Now, whatever you think of the merits, it won’t pass as currently designed. Moreover, it is especially harmful to Trump’s lower-income, older Rust Belt supporters.

The Kaiser Foundation has a user-friendly map and calculator which shows which states (most of them) and which counties specifically would pay more under the GOP American Health Care Act and which pay more under the Affordable Care Act. In almost every single county in Iowa, Michigan and Ohio, a 60-year-old with $30,000 in income would pay more for coverage… Congratulations, House Republicans and Trump, you’re on the side of rich New England millennials. Seriously, this would be a tragedy for the “forgotten” Americans and hence a political disaster for Trump.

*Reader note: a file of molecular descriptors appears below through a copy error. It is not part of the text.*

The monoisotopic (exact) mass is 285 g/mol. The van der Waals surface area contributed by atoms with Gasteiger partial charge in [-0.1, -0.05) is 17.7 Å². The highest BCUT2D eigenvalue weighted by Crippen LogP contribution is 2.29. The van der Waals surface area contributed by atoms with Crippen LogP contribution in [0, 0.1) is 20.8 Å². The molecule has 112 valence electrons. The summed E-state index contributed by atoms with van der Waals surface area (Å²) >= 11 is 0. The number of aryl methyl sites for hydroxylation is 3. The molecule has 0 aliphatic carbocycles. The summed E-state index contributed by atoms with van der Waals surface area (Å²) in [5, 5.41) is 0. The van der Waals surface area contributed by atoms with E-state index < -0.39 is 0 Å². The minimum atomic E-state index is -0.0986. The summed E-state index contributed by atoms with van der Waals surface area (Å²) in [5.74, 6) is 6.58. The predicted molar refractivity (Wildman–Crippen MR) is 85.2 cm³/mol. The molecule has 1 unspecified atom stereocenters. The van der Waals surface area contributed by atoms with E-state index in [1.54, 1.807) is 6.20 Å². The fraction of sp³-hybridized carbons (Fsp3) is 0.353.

From a political and policy standpoint, the smart move would have been to deplore the bill and tell the House to go back to work. Instead, Trump tied himself to the mast of a sinking ship…

Democrats considering a run in 2020 must be delighted. “Trump’s no friend of the working man,” they will claim. “He’s just as mean-spirited as every other Republican,” they will say. Democrats will hang the GOP healthcare bill around the necks of Republican incumbents. GOP voters who will be enraged [that] the party did not do what it promised may sit home, or vote for challengers…

I find it hard to believe that in the end Trump won’t hang the House Republicans out to dry. (That would please Bannon, who has had a temporary truce with [Paul] Ryan.) He will need to distance himself from the impending disaster. We’ll have to wait and see how he does it.

–Jennifer Rubin
How Trump Blew It on Healthcare

Afterword

Do check out the KFF interactive graph. It’s amazing. Compare how the the House bill will affect people making $20,000 per year with people making $75,000 per year. This will not make Trump’s base happy — assuming they notice.